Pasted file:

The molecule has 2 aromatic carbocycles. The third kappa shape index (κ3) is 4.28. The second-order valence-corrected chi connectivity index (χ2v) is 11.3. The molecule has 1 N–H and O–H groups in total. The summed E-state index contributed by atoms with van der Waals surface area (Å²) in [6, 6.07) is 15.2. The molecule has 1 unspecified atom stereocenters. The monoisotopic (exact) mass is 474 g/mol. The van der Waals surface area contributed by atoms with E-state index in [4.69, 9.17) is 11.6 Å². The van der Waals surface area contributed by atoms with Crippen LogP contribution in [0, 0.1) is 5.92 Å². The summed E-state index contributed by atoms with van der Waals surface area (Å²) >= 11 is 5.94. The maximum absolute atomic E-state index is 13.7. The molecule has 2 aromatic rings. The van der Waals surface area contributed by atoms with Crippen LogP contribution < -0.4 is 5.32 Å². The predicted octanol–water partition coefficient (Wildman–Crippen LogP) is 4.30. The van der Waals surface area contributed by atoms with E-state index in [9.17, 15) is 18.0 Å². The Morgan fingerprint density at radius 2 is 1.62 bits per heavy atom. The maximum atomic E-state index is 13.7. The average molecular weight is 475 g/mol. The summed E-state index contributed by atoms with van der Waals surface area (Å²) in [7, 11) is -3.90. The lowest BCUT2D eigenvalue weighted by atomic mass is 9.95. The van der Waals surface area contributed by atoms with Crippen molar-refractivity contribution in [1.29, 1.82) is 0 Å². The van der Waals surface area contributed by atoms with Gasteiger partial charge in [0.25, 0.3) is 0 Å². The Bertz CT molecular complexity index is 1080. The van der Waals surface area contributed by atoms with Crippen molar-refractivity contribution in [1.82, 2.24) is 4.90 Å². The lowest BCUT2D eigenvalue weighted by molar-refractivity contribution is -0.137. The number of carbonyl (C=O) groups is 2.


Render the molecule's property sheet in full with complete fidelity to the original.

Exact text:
The molecule has 2 aromatic carbocycles. The third kappa shape index (κ3) is 4.28. The second-order valence-corrected chi connectivity index (χ2v) is 11.3. The molecule has 1 N–H and O–H groups in total. The summed E-state index contributed by atoms with van der Waals surface area (Å²) in [6, 6.07) is 15.2. The molecule has 1 unspecified atom stereocenters. The monoisotopic (exact) mass is 474 g/mol. The van der Waals surface area contributed by atoms with E-state index in [4.69, 9.17) is 11.6 Å². The van der Waals surface area contributed by atoms with Crippen LogP contribution in [0, 0.1) is 5.92 Å². The summed E-state index contributed by atoms with van der Waals surface area (Å²) >= 11 is 5.94. The maximum absolute atomic E-state index is 13.7. The molecule has 2 aromatic rings. The van der Waals surface area contributed by atoms with Crippen LogP contribution < -0.4 is 5.32 Å². The predicted octanol–water partition coefficient (Wildman–Crippen LogP) is 4.30. The van der Waals surface area contributed by atoms with E-state index in [9.17, 15) is 18.0 Å². The Morgan fingerprint density at radius 2 is 1.62 bits per heavy atom. The maximum atomic E-state index is 13.7. The average molecular weight is 475 g/mol. The summed E-state index contributed by atoms with van der Waals surface area (Å²) in [7, 11) is -3.90. The lowest BCUT2D eigenvalue weighted by atomic mass is 9.95. The van der Waals surface area contributed by atoms with Crippen molar-refractivity contribution in [1.29, 1.82) is 0 Å². The van der Waals surface area contributed by atoms with Gasteiger partial charge in [0.25, 0.3) is 0 Å². The Bertz CT molecular complexity index is 1080. The van der Waals surface area contributed by atoms with Crippen molar-refractivity contribution in [1.82, 2.24) is 4.90 Å². The lowest BCUT2D eigenvalue weighted by molar-refractivity contribution is -0.137. The number of carbonyl (C=O) groups is 2.